Vins des Pyrenees - neon sign@Alexander Lobrano  This is a rare good news story, too, at a time when income-inequality driven gentrification continues to ravage the sociological ecosystems of the world’s most desirable cities. Even though Paris is subject to the same forces have sadly dulled and pasteurised so many of the most wonderful parts of New York and London, and the French capital has been less disrupted than those latter two, the Marais continues to go relentlessly upmarket. But at Vins des Pyrénées, owner actor Florian Cadiou has shrewdly respected the enduringly democratic DNA of the quartier enough to draw up a menu that lets you pop in for a single course–maybe their excellent Croque Monsieur made with truffled Gouda, and a glass of wine for twenty euros, which is what goes a bargain these days in Paris.

To be sure, some of the old timers, like the vociferously cranky middle-aged British music critic in a vintage black leather Perfecto jacket and his equally grumpy companion who sat next to us at dinner the other night, won’t be pleased. But hey, the days when Jim Morrison liked to hang out here aren’t coming back. That said, this place still manages to be cool without calling a tedious amount of attention to its hipster cred, and that’s something to be grateful for in an age of wiltingly over-hyped and over-conceptualised restaurants. After all, who doesn’t love an address where you could actually become a regular without having to spend a small fortune or reserve in advance?

Vins des Pyrenees - dining room @Yann Deret

@Yann Deret

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Origins 14 – La Régalade | Chef Ollie Clarke’s Great Bistro Cooking for the 21st Century, B+

November 7, 2017

 

Origins 14 - La Regalade @chef Ollie Clarke

Chef Ollie Clarke

 

Origins 14 - La Regalade - Smoked lamb carpaccio@Alexander Lobrano

Smoked lamb carpaccio at Origins 14 – La Regalade

 

British chef Ollie Clarke has bought the legendary La Régalade in the 14th Arrondissement and is transitioning it towards a new name, Origins 14 – La Régalade. In all likelihood, this will be shortened to Origins 14 once Clarke has settled in, but for the time being, the moniker La Régalade is being retained as a sort of placeholder, because so many people know where this restaurant is located and also that it was the birthplace of la bistronomie, or modern French bistro movement, when chef Yves Camdeborde first opened it in 1992.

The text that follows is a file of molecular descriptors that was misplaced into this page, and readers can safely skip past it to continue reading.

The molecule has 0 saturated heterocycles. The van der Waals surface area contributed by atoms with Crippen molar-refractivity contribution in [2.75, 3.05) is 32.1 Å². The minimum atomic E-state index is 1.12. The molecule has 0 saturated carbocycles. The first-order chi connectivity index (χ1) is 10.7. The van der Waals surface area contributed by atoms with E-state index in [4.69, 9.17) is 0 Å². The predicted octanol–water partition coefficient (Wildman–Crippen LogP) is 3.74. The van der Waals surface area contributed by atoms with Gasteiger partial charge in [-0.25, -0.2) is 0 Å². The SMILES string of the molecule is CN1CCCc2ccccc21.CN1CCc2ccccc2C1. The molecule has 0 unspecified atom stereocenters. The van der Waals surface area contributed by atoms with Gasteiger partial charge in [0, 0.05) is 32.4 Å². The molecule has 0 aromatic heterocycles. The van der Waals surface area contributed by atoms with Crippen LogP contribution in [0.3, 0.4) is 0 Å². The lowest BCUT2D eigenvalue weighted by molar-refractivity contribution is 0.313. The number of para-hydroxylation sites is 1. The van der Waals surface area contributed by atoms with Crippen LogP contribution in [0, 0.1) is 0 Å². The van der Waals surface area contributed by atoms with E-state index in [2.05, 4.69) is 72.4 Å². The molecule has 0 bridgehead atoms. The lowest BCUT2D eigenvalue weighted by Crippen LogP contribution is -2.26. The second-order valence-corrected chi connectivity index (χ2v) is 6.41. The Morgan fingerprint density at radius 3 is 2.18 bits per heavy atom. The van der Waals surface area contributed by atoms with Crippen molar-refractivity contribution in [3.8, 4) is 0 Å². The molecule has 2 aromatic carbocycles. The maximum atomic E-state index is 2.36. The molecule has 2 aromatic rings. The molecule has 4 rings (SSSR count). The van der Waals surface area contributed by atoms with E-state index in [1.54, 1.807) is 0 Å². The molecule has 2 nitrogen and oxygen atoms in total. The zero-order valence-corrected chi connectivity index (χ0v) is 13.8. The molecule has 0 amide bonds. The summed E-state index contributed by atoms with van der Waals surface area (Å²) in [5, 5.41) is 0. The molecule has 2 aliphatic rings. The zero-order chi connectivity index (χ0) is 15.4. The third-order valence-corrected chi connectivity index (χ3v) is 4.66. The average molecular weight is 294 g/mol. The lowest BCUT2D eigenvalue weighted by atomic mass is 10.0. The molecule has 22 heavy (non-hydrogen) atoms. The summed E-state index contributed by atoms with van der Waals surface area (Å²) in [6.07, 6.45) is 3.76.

Origins 14 - La Regalade - Table top

Since modern French bistro cooking has become the dominant culinary idiom among ambitious young chefs going out on their own, it’s almost hard to imagine that this cooking style barely existed twenty-five years ago. That was when a band of young chefs who’d worked with chef Christian Constant when he was head chef at the sadly now vanished Les Ambassadeurs at the Hotel de Crillon began going out on their own and applying the haute-cusiine lessons they’d learned from Constant to bistro cooking.

Origins 14 - La Regalade- Dining room @Alexander Lobrano

This included the idea of using luxury foods liked foie gras and truffles as garnishes on bistro dishes, shorter cooking times, a lavish use of fresh herbs, and a preference for jus (deeply reduced meat or seafood stock) and vinaigrettes in place of traditional French sauces made by deglazing cooking juices with wine and then elaborating them with rich dairy products like butter and cream. Vegetables suddenly achieved a new importance in the context of this cooking style, too, and homelier cuts of meat, including a lot of organ meats, and less expensive fishes (mackerel, herring, red mullet, etc.) took pride of place on the menus at this new breed of bistro, which also dismissed the canon of traditional bistro cooking, including such grand Gallic dishes as blanquette de veau and boeuf bourguignon, as too rich and too heavy.